Tuesday, May 10, 2011
REDISTRICTING BOARD PICKS PROPOSED NEW COMMISSIONER BOUNDARIES
The Clatsop County Redistricting Board has settled on proposed new boundaries for the County Board of Commissioners districts.
At a meeting Monday the 10-member board chose a boundary scenario that makes relatively few changes to the existing commissioner districts.
The plan next goes to the board of commissioners for review and final adoption. The board must adopt new boundaries by Sept. 13.
Legislative boundaries must be redrawn every 10 years to account for shifts in population revealed in the U.S. Census. The Clatsop County Clerk’s Office convened the Redistricting Board to review the data from the 2010 Census and agree on new boundaries.
From input from the panel, county staff developed six different boundary scenarios. On Monday the board voted 8-2 to select Scenario D, which shifts a handful of voter precincts between districts to maintain similar population totals, but largely leaves the existing districts in their current configuration.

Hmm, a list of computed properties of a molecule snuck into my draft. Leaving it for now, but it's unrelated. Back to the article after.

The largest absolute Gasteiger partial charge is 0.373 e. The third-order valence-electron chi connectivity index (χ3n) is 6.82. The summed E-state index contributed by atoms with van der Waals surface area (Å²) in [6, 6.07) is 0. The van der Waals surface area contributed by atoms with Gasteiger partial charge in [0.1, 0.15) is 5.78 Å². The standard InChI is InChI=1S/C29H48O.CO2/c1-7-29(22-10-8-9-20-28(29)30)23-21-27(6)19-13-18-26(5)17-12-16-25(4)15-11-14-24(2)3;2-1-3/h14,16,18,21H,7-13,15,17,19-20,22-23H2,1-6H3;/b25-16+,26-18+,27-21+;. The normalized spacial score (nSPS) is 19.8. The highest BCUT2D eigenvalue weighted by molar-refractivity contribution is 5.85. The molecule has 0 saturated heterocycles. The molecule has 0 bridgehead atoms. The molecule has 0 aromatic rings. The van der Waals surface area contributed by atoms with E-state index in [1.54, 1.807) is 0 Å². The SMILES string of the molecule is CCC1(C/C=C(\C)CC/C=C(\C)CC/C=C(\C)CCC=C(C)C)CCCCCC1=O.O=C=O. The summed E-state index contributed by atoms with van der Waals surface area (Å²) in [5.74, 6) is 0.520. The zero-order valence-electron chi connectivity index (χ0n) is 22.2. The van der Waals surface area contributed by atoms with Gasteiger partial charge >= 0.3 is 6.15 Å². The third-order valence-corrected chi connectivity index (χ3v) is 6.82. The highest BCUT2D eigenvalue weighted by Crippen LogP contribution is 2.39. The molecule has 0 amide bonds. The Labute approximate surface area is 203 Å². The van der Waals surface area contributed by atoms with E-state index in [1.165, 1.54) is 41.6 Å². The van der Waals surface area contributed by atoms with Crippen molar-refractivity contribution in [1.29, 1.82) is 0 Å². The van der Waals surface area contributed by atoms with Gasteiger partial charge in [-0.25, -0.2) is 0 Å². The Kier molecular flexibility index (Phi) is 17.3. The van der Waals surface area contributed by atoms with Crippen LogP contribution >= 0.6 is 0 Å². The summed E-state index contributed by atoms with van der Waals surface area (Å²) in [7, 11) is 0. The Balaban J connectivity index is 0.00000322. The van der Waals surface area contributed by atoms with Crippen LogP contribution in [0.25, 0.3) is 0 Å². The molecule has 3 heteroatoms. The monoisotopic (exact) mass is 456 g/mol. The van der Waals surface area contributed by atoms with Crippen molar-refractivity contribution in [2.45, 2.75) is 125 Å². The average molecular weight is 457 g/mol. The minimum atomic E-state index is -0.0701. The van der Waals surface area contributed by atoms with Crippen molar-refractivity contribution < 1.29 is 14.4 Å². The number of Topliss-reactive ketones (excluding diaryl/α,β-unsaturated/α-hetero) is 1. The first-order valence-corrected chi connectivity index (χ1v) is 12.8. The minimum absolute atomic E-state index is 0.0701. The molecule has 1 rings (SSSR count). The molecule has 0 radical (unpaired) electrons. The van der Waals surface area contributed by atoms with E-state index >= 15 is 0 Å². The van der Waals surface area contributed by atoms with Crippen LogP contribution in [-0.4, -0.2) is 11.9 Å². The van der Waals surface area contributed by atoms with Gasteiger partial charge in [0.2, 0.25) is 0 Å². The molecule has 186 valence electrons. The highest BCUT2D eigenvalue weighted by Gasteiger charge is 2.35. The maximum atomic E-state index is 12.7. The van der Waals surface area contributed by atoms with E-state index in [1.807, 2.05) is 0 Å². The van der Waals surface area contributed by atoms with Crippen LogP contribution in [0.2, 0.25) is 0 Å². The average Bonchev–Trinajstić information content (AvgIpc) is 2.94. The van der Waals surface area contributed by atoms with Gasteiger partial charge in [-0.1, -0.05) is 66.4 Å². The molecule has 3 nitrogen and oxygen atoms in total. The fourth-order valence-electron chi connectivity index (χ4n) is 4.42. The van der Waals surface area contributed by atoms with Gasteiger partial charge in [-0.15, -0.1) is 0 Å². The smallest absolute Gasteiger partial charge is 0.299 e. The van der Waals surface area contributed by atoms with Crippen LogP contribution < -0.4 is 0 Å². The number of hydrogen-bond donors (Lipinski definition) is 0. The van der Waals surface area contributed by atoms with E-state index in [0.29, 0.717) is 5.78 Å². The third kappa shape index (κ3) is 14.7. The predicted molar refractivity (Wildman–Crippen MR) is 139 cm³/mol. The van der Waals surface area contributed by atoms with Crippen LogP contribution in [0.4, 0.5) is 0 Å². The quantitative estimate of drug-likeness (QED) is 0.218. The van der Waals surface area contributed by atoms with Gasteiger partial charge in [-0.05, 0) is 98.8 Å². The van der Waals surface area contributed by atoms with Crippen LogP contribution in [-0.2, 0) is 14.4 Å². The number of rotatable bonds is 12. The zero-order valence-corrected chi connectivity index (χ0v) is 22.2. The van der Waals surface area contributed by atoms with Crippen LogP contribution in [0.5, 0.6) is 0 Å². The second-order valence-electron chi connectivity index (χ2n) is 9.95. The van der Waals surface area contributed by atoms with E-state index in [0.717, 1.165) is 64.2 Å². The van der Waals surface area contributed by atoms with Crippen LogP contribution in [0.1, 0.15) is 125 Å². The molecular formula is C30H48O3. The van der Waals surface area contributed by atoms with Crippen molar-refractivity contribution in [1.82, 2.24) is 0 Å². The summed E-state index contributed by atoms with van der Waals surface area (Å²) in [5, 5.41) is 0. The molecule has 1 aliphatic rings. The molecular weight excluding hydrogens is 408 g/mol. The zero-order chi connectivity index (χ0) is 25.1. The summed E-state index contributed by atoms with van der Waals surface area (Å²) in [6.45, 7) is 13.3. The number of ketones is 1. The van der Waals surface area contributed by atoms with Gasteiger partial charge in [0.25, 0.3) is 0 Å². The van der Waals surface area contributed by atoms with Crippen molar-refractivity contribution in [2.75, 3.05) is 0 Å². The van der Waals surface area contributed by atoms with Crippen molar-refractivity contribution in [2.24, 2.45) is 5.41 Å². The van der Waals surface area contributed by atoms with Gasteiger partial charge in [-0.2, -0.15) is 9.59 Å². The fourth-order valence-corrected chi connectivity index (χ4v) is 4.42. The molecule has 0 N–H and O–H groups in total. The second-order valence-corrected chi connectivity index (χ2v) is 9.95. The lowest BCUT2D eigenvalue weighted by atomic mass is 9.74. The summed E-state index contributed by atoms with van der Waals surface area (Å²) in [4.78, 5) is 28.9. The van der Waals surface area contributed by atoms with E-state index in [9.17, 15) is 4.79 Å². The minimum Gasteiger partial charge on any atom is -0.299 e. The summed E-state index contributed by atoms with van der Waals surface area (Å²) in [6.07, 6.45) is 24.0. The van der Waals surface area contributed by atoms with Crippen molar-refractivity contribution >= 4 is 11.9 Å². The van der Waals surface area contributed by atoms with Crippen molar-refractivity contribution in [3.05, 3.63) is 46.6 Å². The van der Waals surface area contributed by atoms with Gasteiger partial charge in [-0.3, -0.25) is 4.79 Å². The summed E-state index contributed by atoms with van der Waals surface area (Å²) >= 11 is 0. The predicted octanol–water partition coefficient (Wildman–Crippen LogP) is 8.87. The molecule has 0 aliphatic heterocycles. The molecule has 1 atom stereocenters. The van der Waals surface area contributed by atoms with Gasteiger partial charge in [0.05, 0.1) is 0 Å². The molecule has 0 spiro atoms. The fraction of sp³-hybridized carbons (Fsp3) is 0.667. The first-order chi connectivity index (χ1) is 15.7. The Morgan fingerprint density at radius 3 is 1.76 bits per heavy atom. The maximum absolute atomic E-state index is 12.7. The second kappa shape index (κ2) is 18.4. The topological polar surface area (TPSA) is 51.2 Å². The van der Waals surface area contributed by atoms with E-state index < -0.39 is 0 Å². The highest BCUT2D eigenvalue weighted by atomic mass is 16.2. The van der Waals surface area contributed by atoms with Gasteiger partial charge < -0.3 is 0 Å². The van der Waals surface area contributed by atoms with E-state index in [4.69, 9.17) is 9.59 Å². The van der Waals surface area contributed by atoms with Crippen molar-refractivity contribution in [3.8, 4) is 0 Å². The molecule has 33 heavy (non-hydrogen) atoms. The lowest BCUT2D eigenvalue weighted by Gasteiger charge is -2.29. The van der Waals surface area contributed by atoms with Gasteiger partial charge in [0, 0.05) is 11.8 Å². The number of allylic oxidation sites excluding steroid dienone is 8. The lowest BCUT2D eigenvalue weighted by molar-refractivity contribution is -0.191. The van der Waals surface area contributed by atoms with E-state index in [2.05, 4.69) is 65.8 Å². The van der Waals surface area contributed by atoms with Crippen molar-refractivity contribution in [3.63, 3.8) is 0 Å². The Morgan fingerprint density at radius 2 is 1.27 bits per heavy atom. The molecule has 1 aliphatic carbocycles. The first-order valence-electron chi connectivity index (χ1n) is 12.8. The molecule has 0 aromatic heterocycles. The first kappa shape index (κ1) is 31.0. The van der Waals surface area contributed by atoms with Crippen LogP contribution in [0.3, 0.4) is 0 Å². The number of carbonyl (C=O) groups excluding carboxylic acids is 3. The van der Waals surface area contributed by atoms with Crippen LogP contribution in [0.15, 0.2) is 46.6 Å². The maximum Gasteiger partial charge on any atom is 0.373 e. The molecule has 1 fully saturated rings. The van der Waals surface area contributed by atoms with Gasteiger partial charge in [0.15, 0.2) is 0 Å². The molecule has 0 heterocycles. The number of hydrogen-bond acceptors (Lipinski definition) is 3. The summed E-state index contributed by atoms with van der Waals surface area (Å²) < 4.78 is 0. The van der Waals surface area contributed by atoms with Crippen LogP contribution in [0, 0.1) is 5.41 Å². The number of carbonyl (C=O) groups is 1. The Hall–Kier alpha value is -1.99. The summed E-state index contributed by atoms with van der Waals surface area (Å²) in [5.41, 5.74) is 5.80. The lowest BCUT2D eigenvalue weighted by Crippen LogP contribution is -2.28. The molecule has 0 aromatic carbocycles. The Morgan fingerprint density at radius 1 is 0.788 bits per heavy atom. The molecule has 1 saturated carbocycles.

“The process went smoothly,” County Clerk Cathie Garber said. “The board was very forward-thinking, trying to do what’s best for Clatsop County now and in the future.”
The board made one change to Scenario D, shifting the “Cove” area of south Seaside from District 5 to District 2.
To see a map of Scenario D, go to “Redistricting process” at the Clatsop County website, http://www.co.clatsop.or.us/. Note that the map does not show the shift of the Seaside area.
The Redistricting Board was charged with drawing boundaries that met the following criteria:
· Be contiguous
· Be of equal population
· Utilize existing geographical or political boundaries
· Not divide communities of common interest
· Be connected by transportation links
The new boundaries also had to reflect a change in the method of counting the population. The current districts are based on the number of registered voters, while the new districts are to be based on total population. For that reason, the new proposed boundaries follow census blocks, while the current boundaries are based on voter precincts.
As a result, some areas – in Astoria, Seaside, Warrenton and the Olney area – have been shifted to another district under the board’s preferred Scenario D.
Community Relations Coordinator